Tuesday, June 12, 2012

Review: The Bookshop


The Bookshop (1978) is a rather short novel by contemporary British author Penelope Fitzgerald.  If it wasn’t labeled a novel by the author herself, I would be inclined to call it a novella – it is a short (123 pages), intensive study of a single episode: the creation and downfall of a bookshop in the coastal town of Hardborough.  This book was brought to my attention by Simon over at Stuck in a Book.  His review focuses on the sparseness of the prose and the relationship between the shop owner and the girl who works there as an assistant; my attention when reading this book was caught more by the parallels between characters and place and by the poltergeist as a symbol.  If you want to hear about the former, go read Simon's excellent review!  Mine won't duplicate his topics.

In this novel, widow Florence Green has decided that living on the small pension left by her husband is not enough to fulfill her daily life.  After some indecision and worrisome dreams, Florence takes out a loan and purchases the Old House, a damp, weather-worn property which she turns into the only bookstore in Hardborough.  Despite a few minor setbacks, the bookstore seems initially moderately successful.  With the help of a young assistant and an accountant, Florence navigates the politics that come of being a new shop in a small town and introduces some new books to the isolated area (such as Nabokov’s Lolita, which I expected to cause far more of a scandal!)  But the truth is that success breeds resentment, and that some people don’t realize how much they want something until it is taken from their jealous grip.  The back cover says, “a town that lacks a bookshop isn’t always a town that wants one.”  It would be more accurate to say that this is a book examining the determination of one covetous woman in a position of power.  Mrs Gamart, you see, wants the Old House for an arts centre, but only latched onto this plan after the property was no longer vacant.  “What else do people think the Old House could be used for?” Florence asked of the bank manager when first obtaining her loan.  “Why haven’t they done anything about it in the past seven years?  There were jackdaws nesting in it, half the tiles were off, it stank of rats.  Wouldn’t it be better as a place where people could stand and look at books?” (10).

As in Sarah Orne Jewett’s The Country of the Pointed Firs (you can read my review here), the characters of The Bookshop are shaped by their environment.  The physical reality of the town plays a vital role in the formation of the personalities of its inhabitants.  “The town itself was an island between sea and river, muttering and drawing into itself as soon as it felt the cold.  Every fifty years or so it had lost, as through careless or indifferent to such things, another means of communication” (12).  Ferries, bridge, railway, and sea wall alike fall into disrepair, until the town is reachable only via rowing-boat.  Thus, until the appearance of Florence’s bookshop, which draws some outside traffic, most of the people of Hardborough remain completely isolated from other people and places.  There are many different responses to this isolation.  Some, like Mrs Gamart and Jessie Welford, who owns the dressmaker’s shop next door to the Old House, become jealous of the success of others.  Mr Brundish, who by all accounts, is himself the town, secludes himself in a large old house.  Others, like Raven, the vet, respond to the stark environment by clinging to community, giving of themselves for their neighbors.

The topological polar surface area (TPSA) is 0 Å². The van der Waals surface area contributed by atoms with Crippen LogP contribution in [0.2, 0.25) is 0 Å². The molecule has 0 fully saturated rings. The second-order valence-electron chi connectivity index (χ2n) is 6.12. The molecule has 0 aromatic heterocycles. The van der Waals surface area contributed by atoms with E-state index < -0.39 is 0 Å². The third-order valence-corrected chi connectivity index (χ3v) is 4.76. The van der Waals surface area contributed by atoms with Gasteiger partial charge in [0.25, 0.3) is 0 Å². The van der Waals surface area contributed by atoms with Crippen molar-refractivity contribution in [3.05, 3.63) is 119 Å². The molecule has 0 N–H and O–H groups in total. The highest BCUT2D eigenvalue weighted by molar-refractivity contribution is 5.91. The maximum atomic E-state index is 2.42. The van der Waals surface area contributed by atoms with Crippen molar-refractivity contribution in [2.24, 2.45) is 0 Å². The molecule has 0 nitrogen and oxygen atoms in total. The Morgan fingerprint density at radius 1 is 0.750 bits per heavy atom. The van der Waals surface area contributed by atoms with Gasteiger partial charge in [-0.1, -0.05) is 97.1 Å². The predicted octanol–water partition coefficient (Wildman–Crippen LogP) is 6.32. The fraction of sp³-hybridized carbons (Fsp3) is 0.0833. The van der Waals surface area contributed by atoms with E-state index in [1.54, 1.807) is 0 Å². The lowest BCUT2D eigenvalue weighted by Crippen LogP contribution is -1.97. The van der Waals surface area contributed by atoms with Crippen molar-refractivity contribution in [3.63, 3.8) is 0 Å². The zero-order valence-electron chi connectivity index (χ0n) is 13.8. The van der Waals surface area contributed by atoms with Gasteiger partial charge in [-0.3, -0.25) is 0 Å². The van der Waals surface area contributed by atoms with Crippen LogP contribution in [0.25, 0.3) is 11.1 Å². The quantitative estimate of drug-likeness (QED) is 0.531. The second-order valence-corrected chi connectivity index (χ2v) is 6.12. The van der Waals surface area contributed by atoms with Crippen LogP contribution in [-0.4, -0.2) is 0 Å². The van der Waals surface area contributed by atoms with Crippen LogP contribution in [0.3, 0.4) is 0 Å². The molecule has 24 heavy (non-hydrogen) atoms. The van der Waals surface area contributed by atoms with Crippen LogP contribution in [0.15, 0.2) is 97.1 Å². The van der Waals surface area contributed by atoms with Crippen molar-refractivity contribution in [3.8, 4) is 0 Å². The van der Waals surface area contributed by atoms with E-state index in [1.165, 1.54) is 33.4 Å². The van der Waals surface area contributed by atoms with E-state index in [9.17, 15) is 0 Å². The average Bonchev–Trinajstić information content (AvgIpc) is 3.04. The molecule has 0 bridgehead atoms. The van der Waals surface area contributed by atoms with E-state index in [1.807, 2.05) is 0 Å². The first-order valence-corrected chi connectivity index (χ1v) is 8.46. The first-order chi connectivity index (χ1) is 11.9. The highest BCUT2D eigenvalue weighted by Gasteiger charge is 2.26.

In refusing to bow to the unspoken demands of her community, Florence is flouting age-old tradition and must be dealt with.  It’s not just that Florence won’t give up her business and move away so that the Old House can be turned into the arts centre.So many of the small choices she makes anger the town.  She refuses to allow fishermen to freely use her oyster warehouse; she switches to a mainland soliciter; she refuses to allow local artists to sell their paintings through her shop.  Community members react by working to undermine Florence’s livelihood in so many subtle ways.  They cause Florence’s employment of eleven-year-old Christine Gipping to be investigated by an Inspector from the Educational Authority, and begin a civil action suit complaining that Florence’s shop-window display of new copies of Lolita is causing a road obstruction.  Florence is up against an insurmountable tide of dissatisfaction, well-funded and well-connected, and her eventual forced eviction seems unstoppable.  The final circumstances, however, are worse even than I expected, and I was left angry at the callous inhuman greed of humanity.

The poltergeist haunting the Old House is a potent symbol of…what?  The disruptive presence of this “rapper,” who bangs on pipes and causes general, sometimes frightening mischief, could be interpreted in many ways.  I thought at first that the rapper is the physical manifestation of the townsfolks’ enmity and their desire to push Florence out of her community.  After all, Florence takes on the poltergeist by renting the Old House in the first place, despite not-so-subtle hints that her plan is disliked by Mrs Gamart.  On the other hand, the rapper grows quieter and less present as the book goes on.  It almost seems to disappear entirely as plans against Florence evolve and the law allowing Florence to be forcibly evicted is passed.  Does the poltergeist, then, represent the passive desires and latent anger of Florence’s opponents, and its presence becomes unneeded as they take action?  Or is it the embodiment of honest, hard work, since the rapper engages with Florence without deceit?  I’d be interested to know what you think, especially the thoughts of anyone who has read the book more than once and can better make connections between the events of the beginning and end.

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